Money Habitudes 2® for At-Risk Youth

Program Length: 3 Lessons
Age Group: 16-24
Authors: Syble Solomon and Jessica Pool

What Money Means, and Why it Matters

Money Habitudes 2® is a quick program introducing vulnerable youth to the non-technical, human side of money – a critical element of successful money management.  These three practical lessons about the psychology of money are an essential precursor to financial literacy education for at-risk youth. The lessons are ideal for grant funded and community settings.

Overview

Money Habitudes 2® contains 3 active lessons that explore how hidden attitudes affect the ways people – especially those with few financial resources – actually behave around money. Topics include:

  • Why money management is important in our lives.
  • Different approaches to handling money –spontaneous, practical, carefree, security, generous, and more.
  • The symbolism of money– as a sign of power, status, love, safety, independence, loyalty and more.
  • The influence of family, media, culture, and life events.
  • The advantages and challenges of different approaches to money.
  • The interplay between money and relationships.

A key goal is helping young people identify their personal financial patterns – and why these matter. The award-winning Money Habitudes® card game, integrated into the lessons, makes the process fun and engaging.

Money Habitudes 2® is written specifically for at-risk or low resource youth in community programs, including pregnancy prevention, teen parenting, and workforce development. The scenarios are realistic, reflecting the students’ limited resources and lack of financial know-how.

Ideal for grant-funded programs, Money Habitudes 2® is practical, affordable, and easy to teach. Course materials include a teacher’s manual with 3 lessons, reusable card decks (one per student) and reproducible work sheets.

Syble Solomon, M.ED

Syble Solomon, M.ED is the creator of the acclaimed Money Habitudes® card games and an international speaker on the psychology of money. Her professional experience includes more than twenty five years as an educator, university instructor, and executive leadership coach. She was named Educator of the Year by the Association for Financial Counseling and Planning Education, and earned the Smart Marriages’ 2009 Impact Award for creating a tool that fosters healthy relationships. Introduced in 2003, Syble developed the original Money Habitudes® self-assessment cards as a simple, non-threatening way for adults to discover their attitudes about money and see how these affect their relationships and life goals. Since then, the cards have been adapted for specialized audiences including teens, young adults and couples. Endorsed by the Institute of Consumer Financial Education and numerous other independent groups, the cards are used by educators and counselors in a wide range of settings worldwide.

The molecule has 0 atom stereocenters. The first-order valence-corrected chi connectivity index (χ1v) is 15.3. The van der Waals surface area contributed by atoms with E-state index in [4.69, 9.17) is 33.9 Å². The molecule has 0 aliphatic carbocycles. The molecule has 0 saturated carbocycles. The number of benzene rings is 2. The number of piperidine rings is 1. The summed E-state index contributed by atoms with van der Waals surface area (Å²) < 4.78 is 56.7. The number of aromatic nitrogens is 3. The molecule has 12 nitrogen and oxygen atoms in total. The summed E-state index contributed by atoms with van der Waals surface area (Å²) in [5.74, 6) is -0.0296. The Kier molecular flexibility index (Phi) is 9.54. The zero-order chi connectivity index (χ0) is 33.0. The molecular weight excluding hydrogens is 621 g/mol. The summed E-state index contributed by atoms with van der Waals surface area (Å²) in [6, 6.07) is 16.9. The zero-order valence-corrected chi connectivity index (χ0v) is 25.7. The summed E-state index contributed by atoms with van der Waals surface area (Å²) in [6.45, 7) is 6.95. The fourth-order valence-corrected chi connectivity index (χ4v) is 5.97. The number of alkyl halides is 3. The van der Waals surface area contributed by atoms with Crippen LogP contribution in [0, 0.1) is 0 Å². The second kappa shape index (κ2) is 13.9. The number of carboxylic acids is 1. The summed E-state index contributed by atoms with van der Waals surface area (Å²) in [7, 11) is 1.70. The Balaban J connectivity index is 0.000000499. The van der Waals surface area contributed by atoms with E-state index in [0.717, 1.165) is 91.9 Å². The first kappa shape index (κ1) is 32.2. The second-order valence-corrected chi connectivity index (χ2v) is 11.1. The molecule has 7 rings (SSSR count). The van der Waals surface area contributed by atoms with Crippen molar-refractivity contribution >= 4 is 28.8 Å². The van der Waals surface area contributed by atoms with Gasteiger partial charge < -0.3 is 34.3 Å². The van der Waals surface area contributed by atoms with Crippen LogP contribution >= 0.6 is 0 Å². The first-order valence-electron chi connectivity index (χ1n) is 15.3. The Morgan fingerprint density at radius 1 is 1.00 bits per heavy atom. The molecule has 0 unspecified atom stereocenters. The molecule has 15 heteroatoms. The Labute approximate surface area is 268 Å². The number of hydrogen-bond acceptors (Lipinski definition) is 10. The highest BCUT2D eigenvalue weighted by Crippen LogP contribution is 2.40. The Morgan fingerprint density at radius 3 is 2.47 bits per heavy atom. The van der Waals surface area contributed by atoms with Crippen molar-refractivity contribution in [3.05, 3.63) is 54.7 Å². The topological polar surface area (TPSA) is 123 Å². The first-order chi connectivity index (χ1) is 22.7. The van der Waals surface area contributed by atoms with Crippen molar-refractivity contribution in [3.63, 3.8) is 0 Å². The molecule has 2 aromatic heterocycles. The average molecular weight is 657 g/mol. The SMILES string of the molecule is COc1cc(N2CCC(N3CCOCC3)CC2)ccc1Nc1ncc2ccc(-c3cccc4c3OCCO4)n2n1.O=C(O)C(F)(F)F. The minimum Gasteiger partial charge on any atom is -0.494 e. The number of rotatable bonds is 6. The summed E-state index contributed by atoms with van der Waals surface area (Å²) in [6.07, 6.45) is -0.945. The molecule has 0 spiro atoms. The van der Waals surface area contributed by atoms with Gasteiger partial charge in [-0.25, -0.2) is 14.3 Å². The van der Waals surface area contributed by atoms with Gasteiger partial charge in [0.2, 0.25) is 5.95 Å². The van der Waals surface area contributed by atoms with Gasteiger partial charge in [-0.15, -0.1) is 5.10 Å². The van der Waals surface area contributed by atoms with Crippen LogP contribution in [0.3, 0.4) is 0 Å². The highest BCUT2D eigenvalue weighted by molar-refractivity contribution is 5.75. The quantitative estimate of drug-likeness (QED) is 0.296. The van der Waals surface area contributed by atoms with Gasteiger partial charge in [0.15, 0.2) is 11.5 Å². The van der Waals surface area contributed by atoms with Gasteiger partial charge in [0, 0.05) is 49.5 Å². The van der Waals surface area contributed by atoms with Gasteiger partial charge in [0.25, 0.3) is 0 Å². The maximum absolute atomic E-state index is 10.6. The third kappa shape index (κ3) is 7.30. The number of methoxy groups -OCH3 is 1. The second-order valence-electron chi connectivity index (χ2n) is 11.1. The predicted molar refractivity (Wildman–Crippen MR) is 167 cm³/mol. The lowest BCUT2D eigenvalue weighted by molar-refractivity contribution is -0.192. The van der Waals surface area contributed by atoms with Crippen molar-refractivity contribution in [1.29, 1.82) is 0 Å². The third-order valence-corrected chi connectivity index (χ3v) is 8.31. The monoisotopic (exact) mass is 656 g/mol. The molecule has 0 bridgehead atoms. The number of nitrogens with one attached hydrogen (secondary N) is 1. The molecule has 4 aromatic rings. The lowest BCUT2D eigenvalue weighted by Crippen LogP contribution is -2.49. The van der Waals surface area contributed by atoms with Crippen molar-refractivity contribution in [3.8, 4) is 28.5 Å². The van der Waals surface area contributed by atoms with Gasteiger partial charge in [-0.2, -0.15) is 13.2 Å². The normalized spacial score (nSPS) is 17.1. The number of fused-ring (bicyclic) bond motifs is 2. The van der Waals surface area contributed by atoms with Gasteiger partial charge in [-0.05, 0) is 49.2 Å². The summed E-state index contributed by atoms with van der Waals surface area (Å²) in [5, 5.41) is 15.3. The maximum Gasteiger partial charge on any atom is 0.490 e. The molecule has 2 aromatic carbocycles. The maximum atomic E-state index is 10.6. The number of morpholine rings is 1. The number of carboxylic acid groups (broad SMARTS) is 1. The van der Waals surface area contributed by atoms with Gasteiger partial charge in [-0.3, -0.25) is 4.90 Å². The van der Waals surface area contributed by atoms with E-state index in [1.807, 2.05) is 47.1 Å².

Jessica Poole, MS

An award-winning teacher and communication specialist, Jessica Pool, MS, joined The Dibble Institute in 2004, and currently serves as Director of Programs. An expert in teen curricula, Jessica has authored or co-authored several Dibble programs including PREPARE-ENRICH-INSPIRE for Teens (with Amy Olson-Sigg), Money Habitudes® (with Syble Solomon), Why Buy the Cow?, about cohabitation and What’s Real about the myths and facts of marriage. Jessica also served as editor for two of Dibble’s best selling curricula: Relationship Smarts PLUS and Love Notes by Marline Pearson. Among her many other responsibilities, Jessica is a master trainer for the Love U2, Love Notes, and Connections programs, as well as leader of numerous other trainings and seminars on relationship education. Prior to joining Dibble, Jessica taught Family and Consumer Science in Alabama and earned several prestigious awards for her innovative work with pregnant and parenting teens. Jessica holds a BA from the University of Alabama, and Masters of Science in Family Studies from Texas Woman’s University. She lives in Dallas, Texas with her husband and four children.